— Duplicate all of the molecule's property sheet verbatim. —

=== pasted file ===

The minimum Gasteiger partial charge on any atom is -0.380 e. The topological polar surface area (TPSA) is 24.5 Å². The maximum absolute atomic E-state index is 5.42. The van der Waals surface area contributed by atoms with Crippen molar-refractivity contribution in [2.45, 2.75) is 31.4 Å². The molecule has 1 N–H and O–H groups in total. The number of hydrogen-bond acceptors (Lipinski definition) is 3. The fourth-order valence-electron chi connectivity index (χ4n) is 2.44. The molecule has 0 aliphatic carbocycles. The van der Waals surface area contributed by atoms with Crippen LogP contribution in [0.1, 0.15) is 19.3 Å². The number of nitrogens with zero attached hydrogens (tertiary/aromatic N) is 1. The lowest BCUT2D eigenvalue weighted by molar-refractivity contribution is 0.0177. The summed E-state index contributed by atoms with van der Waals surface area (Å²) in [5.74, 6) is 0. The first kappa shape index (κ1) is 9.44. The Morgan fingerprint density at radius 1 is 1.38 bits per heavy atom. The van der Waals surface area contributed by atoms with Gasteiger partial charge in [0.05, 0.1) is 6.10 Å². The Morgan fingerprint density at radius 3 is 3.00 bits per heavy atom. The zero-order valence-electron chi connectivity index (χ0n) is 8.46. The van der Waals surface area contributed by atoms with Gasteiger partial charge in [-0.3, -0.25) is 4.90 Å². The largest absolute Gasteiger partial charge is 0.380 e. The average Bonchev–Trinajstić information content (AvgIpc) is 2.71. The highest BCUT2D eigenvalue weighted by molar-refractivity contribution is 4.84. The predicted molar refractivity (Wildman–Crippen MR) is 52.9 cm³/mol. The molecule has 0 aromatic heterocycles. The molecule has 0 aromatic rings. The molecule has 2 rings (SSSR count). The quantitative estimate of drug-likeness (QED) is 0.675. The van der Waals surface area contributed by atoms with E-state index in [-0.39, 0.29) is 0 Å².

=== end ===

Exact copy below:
The minimum Gasteiger partial charge on any atom is -0.380 e. The topological polar surface area (TPSA) is 24.5 Å². The maximum absolute atomic E-state index is 5.42. The van der Waals surface area contributed by atoms with Crippen molar-refractivity contribution in [2.45, 2.75) is 31.4 Å². The molecule has 1 N–H and O–H groups in total. The number of hydrogen-bond acceptors (Lipinski definition) is 3. The fourth-order valence-electron chi connectivity index (χ4n) is 2.44. The molecule has 0 aliphatic carbocycles. The van der Waals surface area contributed by atoms with Crippen LogP contribution in [0.1, 0.15) is 19.3 Å². The number of nitrogens with zero attached hydrogens (tertiary/aromatic N) is 1. The lowest BCUT2D eigenvalue weighted by molar-refractivity contribution is 0.0177. The summed E-state index contributed by atoms with van der Waals surface area (Å²) in [5.74, 6) is 0. The first kappa shape index (κ1) is 9.44. The Morgan fingerprint density at radius 1 is 1.38 bits per heavy atom. The van der Waals surface area contributed by atoms with Gasteiger partial charge in [0.05, 0.1) is 6.10 Å². The Morgan fingerprint density at radius 3 is 3.00 bits per heavy atom. The zero-order valence-electron chi connectivity index (χ0n) is 8.46. The van der Waals surface area contributed by atoms with Gasteiger partial charge in [-0.3, -0.25) is 4.90 Å². The largest absolute Gasteiger partial charge is 0.380 e. The average Bonchev–Trinajstić information content (AvgIpc) is 2.71. The highest BCUT2D eigenvalue weighted by molar-refractivity contribution is 4.84. The predicted molar refractivity (Wildman–Crippen MR) is 52.9 cm³/mol. The molecule has 0 aromatic heterocycles. The molecule has 0 aromatic rings. The molecule has 2 rings (SSSR count). The quantitative estimate of drug-likeness (QED) is 0.675. The van der Waals surface area contributed by atoms with E-state index in [-0.39, 0.29) is 0 Å².